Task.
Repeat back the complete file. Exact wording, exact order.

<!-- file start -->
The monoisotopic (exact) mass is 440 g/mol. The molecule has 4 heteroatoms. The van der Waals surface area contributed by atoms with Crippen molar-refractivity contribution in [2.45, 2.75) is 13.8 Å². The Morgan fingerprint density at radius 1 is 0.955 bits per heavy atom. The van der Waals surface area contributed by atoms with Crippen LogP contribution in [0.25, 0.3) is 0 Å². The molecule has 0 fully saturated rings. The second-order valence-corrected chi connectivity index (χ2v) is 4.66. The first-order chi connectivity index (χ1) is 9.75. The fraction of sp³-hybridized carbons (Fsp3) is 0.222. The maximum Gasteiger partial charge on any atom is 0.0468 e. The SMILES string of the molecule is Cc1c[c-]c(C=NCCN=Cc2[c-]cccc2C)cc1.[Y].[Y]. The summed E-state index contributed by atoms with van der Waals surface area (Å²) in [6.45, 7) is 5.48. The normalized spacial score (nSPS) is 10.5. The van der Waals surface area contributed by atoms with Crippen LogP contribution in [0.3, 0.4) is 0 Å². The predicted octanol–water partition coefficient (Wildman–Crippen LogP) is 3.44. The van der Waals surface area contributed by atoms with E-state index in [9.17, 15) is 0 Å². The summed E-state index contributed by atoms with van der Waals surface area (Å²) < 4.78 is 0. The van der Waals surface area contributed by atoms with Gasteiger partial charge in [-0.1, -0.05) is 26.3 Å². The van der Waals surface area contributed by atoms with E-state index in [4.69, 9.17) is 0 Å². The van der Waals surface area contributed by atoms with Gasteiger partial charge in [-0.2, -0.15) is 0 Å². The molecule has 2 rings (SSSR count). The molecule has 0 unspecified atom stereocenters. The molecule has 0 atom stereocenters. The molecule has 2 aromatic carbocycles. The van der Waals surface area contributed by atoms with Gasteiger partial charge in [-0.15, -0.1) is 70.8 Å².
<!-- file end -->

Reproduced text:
The monoisotopic (exact) mass is 440 g/mol. The molecule has 4 heteroatoms. The van der Waals surface area contributed by atoms with Crippen molar-refractivity contribution in [2.45, 2.75) is 13.8 Å². The Morgan fingerprint density at radius 1 is 0.955 bits per heavy atom. The van der Waals surface area contributed by atoms with Crippen LogP contribution in [0.25, 0.3) is 0 Å². The molecule has 0 fully saturated rings. The second-order valence-corrected chi connectivity index (χ2v) is 4.66. The first-order chi connectivity index (χ1) is 9.75. The fraction of sp³-hybridized carbons (Fsp3) is 0.222. The maximum Gasteiger partial charge on any atom is 0.0468 e. The SMILES string of the molecule is Cc1c[c-]c(C=NCCN=Cc2[c-]cccc2C)cc1.[Y].[Y]. The summed E-state index contributed by atoms with van der Waals surface area (Å²) in [6.45, 7) is 5.48. The normalized spacial score (nSPS) is 10.5. The van der Waals surface area contributed by atoms with Crippen LogP contribution in [0.3, 0.4) is 0 Å². The predicted octanol–water partition coefficient (Wildman–Crippen LogP) is 3.44. The van der Waals surface area contributed by atoms with E-state index in [9.17, 15) is 0 Å². The summed E-state index contributed by atoms with van der Waals surface area (Å²) < 4.78 is 0. The van der Waals surface area contributed by atoms with Gasteiger partial charge in [-0.1, -0.05) is 26.3 Å². The van der Waals surface area contributed by atoms with E-state index in [4.69, 9.17) is 0 Å². The van der Waals surface area contributed by atoms with Gasteiger partial charge in [-0.2, -0.15) is 0 Å². The molecule has 2 rings (SSSR count). The molecule has 0 unspecified atom stereocenters. The molecule has 0 atom stereocenters. The molecule has 2 aromatic carbocycles. The van der Waals surface area contributed by atoms with Gasteiger partial charge in [-0.15, -0.1) is 70.8 Å².